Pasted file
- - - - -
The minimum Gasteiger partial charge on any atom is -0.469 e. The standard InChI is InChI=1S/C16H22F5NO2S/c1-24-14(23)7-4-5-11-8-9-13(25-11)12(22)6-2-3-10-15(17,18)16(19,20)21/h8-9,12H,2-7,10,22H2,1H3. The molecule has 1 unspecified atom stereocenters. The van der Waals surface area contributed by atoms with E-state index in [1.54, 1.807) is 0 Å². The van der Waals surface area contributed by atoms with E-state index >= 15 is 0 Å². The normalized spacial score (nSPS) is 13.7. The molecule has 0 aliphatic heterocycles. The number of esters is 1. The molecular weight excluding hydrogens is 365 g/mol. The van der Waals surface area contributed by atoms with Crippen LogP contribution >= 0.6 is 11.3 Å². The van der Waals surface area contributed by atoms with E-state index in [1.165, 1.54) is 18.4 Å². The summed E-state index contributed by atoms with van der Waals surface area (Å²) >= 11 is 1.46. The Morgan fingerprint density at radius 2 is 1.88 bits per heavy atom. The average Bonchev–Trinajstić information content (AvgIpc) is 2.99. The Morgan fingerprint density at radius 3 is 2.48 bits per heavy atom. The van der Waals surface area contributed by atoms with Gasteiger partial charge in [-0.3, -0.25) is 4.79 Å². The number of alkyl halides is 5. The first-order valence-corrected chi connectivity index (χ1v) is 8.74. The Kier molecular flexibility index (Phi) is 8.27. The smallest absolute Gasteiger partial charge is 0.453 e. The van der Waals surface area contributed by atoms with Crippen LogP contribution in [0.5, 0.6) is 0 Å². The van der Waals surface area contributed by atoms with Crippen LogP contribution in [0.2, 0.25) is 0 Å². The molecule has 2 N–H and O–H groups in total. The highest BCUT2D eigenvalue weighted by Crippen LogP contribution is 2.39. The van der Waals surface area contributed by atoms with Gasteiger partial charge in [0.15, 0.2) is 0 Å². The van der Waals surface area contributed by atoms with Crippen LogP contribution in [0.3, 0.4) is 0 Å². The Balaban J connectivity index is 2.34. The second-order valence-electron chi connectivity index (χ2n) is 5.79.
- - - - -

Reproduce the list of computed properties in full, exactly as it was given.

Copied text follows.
The minimum Gasteiger partial charge on any atom is -0.469 e. The standard InChI is InChI=1S/C16H22F5NO2S/c1-24-14(23)7-4-5-11-8-9-13(25-11)12(22)6-2-3-10-15(17,18)16(19,20)21/h8-9,12H,2-7,10,22H2,1H3. The molecule has 1 unspecified atom stereocenters. The van der Waals surface area contributed by atoms with E-state index in [1.54, 1.807) is 0 Å². The van der Waals surface area contributed by atoms with E-state index >= 15 is 0 Å². The normalized spacial score (nSPS) is 13.7. The molecule has 0 aliphatic heterocycles. The number of esters is 1. The molecular weight excluding hydrogens is 365 g/mol. The van der Waals surface area contributed by atoms with Crippen LogP contribution >= 0.6 is 11.3 Å². The van der Waals surface area contributed by atoms with E-state index in [1.165, 1.54) is 18.4 Å². The summed E-state index contributed by atoms with van der Waals surface area (Å²) >= 11 is 1.46. The Morgan fingerprint density at radius 2 is 1.88 bits per heavy atom. The average Bonchev–Trinajstić information content (AvgIpc) is 2.99. The Morgan fingerprint density at radius 3 is 2.48 bits per heavy atom. The van der Waals surface area contributed by atoms with Gasteiger partial charge in [-0.3, -0.25) is 4.79 Å². The number of alkyl halides is 5. The first-order valence-corrected chi connectivity index (χ1v) is 8.74. The Kier molecular flexibility index (Phi) is 8.27. The smallest absolute Gasteiger partial charge is 0.453 e. The van der Waals surface area contributed by atoms with Crippen LogP contribution in [0.5, 0.6) is 0 Å². The van der Waals surface area contributed by atoms with Crippen LogP contribution in [0.2, 0.25) is 0 Å². The molecule has 2 N–H and O–H groups in total. The highest BCUT2D eigenvalue weighted by Crippen LogP contribution is 2.39. The van der Waals surface area contributed by atoms with Gasteiger partial charge in [0.15, 0.2) is 0 Å². The van der Waals surface area contributed by atoms with Crippen LogP contribution in [0.3, 0.4) is 0 Å². The Balaban J connectivity index is 2.34. The second-order valence-electron chi connectivity index (χ2n) is 5.79.